It’s been two years since most people have thought about what Kristin Smith says will be the “biggest regulatory item for the year.”

The executive director of the Blockchain Association was referring to the $1.2 trillion bipartisan infrastructure plan that President Joe Biden signed into law on November 15, 2021. With it, he created a new tax rule that redefines a “broker” as “any person who is responsible for regularly providing any service effectuating transfers of digital assets on behalf of another person.”

At the time, the crypto industry worried that that would include miners, developers, stakers and others who don’t have a typical customer relationship with the people whose transactions they help facilitate. 


In 2021, tax experts said there wouldn’t be much the crypto industry could do until the Internal Revenue Service figured out how it wanted to implement the rule. At the time, they estimated it would take at least two years before anything happened.

Now, here we are.

“We do expect the IRS to take this up this year,” Smith said during an interview on the gm from Decrypt podcast. She added: "I do think the IRS are reasonable people. Is that gonna get me in trouble for saying that?"

If the Blockchain Association gets its way, the IRS will focus on requiring centralized exchanges to collect tax information from their customers. 


“Our hope is that they focus on that, because it’s obviously going to be very difficult if they start [with] miners and validators and software providers, who help with the operation of a transaction but don’t actually take control of customer funds,” Smith said. “It will be impossible for them to comply.”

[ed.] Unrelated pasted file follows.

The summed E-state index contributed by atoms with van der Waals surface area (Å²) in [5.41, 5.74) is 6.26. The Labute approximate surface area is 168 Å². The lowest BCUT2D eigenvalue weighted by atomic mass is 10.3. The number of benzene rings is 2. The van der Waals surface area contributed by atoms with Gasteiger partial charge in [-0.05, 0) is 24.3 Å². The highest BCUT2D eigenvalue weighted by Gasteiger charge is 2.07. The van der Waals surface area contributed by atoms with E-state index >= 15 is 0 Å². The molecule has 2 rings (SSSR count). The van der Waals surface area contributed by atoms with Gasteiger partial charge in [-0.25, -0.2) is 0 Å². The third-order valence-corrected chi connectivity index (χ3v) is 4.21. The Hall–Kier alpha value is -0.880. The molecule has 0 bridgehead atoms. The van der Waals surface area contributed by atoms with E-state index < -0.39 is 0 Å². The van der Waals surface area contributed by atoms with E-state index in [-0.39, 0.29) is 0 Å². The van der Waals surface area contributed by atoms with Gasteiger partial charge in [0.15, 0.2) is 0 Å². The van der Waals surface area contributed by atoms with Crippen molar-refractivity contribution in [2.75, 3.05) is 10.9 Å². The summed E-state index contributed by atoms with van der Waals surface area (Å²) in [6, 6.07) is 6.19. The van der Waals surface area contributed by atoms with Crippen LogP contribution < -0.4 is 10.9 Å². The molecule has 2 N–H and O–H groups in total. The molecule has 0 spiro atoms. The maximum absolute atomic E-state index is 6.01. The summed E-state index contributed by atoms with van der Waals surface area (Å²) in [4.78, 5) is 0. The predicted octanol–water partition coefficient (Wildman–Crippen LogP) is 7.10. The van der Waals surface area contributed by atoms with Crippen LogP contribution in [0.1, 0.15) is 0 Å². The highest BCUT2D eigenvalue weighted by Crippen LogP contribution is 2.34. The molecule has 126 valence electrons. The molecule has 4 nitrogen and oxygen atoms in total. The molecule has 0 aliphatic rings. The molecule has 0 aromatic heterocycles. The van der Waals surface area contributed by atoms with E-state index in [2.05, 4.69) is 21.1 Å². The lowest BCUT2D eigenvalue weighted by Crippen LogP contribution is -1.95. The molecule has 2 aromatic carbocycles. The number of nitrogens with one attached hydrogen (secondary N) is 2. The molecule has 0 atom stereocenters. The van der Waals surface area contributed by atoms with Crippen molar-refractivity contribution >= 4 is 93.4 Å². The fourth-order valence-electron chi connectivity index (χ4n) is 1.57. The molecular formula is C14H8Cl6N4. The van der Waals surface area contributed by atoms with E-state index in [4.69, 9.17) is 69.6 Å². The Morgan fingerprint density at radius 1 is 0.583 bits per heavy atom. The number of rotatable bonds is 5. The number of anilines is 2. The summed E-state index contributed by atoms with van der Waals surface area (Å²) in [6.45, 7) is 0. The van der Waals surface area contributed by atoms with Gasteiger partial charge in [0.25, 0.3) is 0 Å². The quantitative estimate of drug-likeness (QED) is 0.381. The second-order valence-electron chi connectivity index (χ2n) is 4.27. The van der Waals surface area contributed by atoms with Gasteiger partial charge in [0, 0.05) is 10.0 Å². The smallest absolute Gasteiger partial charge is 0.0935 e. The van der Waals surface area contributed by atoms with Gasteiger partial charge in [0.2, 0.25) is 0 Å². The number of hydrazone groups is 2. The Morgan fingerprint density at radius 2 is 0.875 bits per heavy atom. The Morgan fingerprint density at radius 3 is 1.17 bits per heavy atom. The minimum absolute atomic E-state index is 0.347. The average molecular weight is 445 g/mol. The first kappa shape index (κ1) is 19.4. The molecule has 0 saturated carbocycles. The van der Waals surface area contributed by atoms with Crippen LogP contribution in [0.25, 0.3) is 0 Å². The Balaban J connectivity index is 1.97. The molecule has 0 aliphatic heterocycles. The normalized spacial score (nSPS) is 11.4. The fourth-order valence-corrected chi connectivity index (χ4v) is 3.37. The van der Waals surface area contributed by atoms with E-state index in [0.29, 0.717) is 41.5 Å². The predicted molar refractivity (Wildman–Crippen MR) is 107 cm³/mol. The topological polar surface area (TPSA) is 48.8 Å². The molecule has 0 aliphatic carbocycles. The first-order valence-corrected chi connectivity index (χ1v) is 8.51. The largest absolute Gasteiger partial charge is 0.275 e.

When the spending plan was first introduced, Senators Cynthia Lummis (R-WY), Ron Wyden (D-OR), and Pat Toomey (R-PA) proposed an amendment that would have changed the language to specify that miners, developers, and network validators were not included in the “broker” definition.

Their amendment had the backing of Coinbase, Block, Inc. (formerly Square), Ribbit Capital, Coin Center, and the Blockchain Association itself.

Calling the provision as written "too broad and vague," Coinbase issued an official statement saying that crypto "should not be subject to potentially devastating legislation without public participation and public comment."

"We support sensible reporting requirements that are consistent with those that apply to traditional financial services," the company wrote.

But ultimately, the amendment failed to get enough votes, leaving in place a provision that Coinbase said would mean "a massive increase in financial surveillance."

Now, Smith is hoping that the IRS will implement the rule in the way Sens. Lummis, Wyden, and Toomey wanted in writing. She said it’s likely the rulemaking will play out over several rounds of proposed implementations from the IRS—followed by invitations for the industry and tax professionals to comment—before anything is finalized.


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